Bri Heron, technology marketing manager at Indiana University’s Innovation and Commercialization Office, contributed the following story.
Mike Snow, a professor of physics in the College of Arts and Sciences at Indiana University Bloomington, and graduate student Jerald Balta were recently awarded a $34,939 Translational Research grant from IU for their flexible neutron shielding material technology.
Compared to current materials used for neutron shielding, the material being developed by Snow emits very low levels of secondary radiation, and it is flexible, which allows the material to be bent into desired shapes and cut without machinery. Therefore, this material has the potential to improve the performance of neutron detectors used in homeland security, cancer therapy and space exploration.
“This Translational Research grant will enable us to make the next key steps in our work to develop neutron shielding with low radiation backgrounds,” Snow said. “This material can have scientific and technological applications in neutron scattering for materials and for radiation shielding of electronics and other sensitive devices in space.”
Snow and Balta lead the nuclear measurement component of the project, and they are collaborating with Wichita State University and Phase III Physics, a company based in Los Angeles, to help bring the product to market.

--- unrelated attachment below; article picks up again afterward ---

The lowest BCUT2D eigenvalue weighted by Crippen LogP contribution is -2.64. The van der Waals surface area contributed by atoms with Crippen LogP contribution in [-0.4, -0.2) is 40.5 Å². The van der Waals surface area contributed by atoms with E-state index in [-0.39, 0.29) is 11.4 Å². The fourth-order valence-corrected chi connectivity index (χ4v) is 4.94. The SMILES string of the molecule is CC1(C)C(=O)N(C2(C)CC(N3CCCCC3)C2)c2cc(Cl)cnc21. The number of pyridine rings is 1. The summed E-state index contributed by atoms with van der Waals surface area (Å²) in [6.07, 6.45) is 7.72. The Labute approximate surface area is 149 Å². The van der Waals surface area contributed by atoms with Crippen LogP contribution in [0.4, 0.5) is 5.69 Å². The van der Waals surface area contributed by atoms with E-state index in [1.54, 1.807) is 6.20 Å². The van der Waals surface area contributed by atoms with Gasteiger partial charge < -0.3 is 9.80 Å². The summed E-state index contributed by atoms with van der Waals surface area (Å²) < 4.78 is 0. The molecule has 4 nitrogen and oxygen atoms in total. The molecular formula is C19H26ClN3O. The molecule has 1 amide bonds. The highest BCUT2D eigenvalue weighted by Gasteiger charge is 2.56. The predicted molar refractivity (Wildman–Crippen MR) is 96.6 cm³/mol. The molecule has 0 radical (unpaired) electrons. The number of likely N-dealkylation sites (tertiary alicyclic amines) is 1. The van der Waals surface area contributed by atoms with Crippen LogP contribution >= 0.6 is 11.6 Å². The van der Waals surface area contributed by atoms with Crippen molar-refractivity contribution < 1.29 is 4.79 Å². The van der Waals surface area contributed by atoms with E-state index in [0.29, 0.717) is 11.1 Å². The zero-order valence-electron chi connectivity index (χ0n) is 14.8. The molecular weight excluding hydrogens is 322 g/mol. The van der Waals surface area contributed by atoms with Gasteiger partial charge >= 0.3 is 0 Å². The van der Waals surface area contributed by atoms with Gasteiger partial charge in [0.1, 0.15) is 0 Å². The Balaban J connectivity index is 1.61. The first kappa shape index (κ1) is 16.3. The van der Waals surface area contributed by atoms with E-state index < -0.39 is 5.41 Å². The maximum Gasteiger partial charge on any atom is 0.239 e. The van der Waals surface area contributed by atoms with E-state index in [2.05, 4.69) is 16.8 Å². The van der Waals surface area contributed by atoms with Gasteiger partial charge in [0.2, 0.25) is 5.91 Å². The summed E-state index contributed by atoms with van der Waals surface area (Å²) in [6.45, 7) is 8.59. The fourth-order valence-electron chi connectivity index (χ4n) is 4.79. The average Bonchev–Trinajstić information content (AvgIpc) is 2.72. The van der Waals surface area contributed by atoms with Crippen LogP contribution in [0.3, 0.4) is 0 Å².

This new funding will allow the researchers to quantify the advantages of their neutron shielding material. They also plan to apply for Phase 1 and 2 Department of Energy Small Business Technology Transfer grants to help with additional neutron measurements, polymer chemistry/materials development, and neutron shielding applications. In addition, Snow plans to submit a Phase 3 Department of Energy Small Business Technology Transfer grant to help fund the commercialization step for the invention.
IU’s Translational Research Grant program helps bridge the gap between research and product development by strengthening patent applications and enhancing the commercialization potential of the innovation.